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So the larger context of this problem is that it isn't possible, for whatever reason, to decrypt this file using, say, Bouncy Castle, so we're trying to do an automated command line with the normal gpg utility instead... I originally thought that would be quicker than trying to figure out why Bouncy Castle doesn't believe this is a real PGP-encrypted file, but I might have been wrong.

Here's the pipeline:

echo password | gpg --batch --yes --passphrase-fd 0 "filename"

This works perfectly in Powershell. Actually, several variations on this work perfectly in Powershell, but that's not the point...

The point is that I'm trying to run this in cmd.exe and it doesn't work there. Instead, I get an error saying that there has been no password provided and that, therefore, there is no secret key available and that, therefore, the file cannot be decrypted.

Given that the instructions I read for this are specifically for cmd.exe (not Powershell), I'm more than a little confused. Any idea what's going on here?

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I just tried Googling this again and this question came up. :P –  archer884 Jun 18 '13 at 16:06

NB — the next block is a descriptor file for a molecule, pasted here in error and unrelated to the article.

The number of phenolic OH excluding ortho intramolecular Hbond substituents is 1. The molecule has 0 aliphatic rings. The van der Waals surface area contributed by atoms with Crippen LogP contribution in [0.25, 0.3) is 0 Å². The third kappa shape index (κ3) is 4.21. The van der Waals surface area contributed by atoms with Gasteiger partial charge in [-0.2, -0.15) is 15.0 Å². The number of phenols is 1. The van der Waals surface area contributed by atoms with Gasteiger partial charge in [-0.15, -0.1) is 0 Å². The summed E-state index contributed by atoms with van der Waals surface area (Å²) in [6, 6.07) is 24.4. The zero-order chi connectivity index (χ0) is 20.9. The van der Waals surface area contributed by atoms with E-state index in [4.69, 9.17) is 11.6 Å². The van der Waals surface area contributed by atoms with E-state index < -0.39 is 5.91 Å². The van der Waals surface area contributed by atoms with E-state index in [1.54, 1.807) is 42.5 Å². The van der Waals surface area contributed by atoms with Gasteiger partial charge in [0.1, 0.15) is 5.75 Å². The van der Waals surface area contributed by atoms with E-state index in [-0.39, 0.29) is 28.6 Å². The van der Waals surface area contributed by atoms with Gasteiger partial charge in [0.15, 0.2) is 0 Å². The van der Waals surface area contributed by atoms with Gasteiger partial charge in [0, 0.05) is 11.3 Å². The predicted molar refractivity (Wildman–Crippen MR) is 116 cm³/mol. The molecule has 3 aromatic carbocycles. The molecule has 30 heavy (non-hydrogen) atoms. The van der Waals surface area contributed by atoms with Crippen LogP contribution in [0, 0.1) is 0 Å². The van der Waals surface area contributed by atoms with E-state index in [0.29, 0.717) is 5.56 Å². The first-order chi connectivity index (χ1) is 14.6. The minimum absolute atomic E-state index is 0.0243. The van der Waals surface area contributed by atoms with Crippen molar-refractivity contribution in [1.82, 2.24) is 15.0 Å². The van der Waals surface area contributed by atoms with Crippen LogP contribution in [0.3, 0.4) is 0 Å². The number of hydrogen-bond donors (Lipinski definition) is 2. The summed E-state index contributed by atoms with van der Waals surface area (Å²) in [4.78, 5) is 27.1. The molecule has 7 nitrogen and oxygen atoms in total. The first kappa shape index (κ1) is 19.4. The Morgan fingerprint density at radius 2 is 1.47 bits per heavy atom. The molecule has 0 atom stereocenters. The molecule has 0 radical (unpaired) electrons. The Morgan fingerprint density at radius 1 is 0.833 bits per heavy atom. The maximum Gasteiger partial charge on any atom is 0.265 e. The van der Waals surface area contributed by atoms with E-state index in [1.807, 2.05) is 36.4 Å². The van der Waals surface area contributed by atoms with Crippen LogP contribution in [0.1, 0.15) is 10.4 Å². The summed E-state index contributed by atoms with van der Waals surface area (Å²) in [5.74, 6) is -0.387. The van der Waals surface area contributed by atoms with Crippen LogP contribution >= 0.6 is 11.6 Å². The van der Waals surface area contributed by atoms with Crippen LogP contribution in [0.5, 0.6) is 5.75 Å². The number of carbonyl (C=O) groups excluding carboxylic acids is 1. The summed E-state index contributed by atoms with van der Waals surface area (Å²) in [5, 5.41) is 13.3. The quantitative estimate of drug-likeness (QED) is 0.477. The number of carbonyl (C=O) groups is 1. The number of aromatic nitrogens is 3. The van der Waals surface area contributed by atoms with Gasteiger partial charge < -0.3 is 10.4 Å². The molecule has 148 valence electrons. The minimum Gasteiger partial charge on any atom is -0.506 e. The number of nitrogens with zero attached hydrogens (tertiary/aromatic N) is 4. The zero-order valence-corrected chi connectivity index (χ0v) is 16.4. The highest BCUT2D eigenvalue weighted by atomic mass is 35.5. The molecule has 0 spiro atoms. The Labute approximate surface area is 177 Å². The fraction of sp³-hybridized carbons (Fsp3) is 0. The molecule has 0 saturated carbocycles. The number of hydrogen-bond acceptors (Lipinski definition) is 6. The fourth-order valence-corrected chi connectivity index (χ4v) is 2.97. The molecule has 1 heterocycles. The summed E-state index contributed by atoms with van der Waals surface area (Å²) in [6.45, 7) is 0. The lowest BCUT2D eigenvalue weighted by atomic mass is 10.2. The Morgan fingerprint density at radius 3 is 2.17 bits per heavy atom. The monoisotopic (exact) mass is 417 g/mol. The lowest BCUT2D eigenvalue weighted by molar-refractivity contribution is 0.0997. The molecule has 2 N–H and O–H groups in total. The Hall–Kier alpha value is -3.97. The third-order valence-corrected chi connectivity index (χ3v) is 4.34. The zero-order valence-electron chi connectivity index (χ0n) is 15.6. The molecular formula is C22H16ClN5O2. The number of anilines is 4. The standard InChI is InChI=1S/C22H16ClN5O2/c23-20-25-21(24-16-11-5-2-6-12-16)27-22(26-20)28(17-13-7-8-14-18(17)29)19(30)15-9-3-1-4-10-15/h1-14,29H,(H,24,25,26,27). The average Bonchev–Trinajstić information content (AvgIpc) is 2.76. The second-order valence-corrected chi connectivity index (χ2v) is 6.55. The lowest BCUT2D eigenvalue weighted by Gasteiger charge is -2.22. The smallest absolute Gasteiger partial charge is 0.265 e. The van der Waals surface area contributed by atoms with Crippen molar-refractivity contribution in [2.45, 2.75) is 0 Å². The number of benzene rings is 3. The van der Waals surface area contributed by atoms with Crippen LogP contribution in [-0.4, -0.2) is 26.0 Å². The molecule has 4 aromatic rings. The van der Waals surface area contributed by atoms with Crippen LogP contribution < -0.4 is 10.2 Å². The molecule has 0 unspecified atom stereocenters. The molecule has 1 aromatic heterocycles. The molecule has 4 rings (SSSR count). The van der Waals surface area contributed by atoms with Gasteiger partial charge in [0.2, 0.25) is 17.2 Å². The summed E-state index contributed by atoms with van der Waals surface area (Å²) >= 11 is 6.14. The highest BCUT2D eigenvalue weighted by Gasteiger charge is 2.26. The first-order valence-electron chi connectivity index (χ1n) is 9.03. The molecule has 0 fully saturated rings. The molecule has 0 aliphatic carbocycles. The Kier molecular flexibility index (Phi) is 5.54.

I assume the password has no special characters? As a workaround, you could try putting the password in pw.txt with echo password > pw.txt and redirecting it: gpg --batch --yes --passphrase-fd 0 "filename" < pw.txt –  davor Jun 18 '13 at 16:34

1 Answer 1

up vote 1 down vote accepted

Apparently, the problem is that the password being passed through the pipeline includes a space--the one that appears between our hypothetical "d" and the pipe symbol itself. :)

So, for future reference, this works:

echo password|gpg --batch --yes --passphrase-fd 0 "filename"

Which, by the way, is exactly what the guide had said, but which I never caught onto because I did my initial testing in Powershell and didn't realize how picky cmd's echo command could be.

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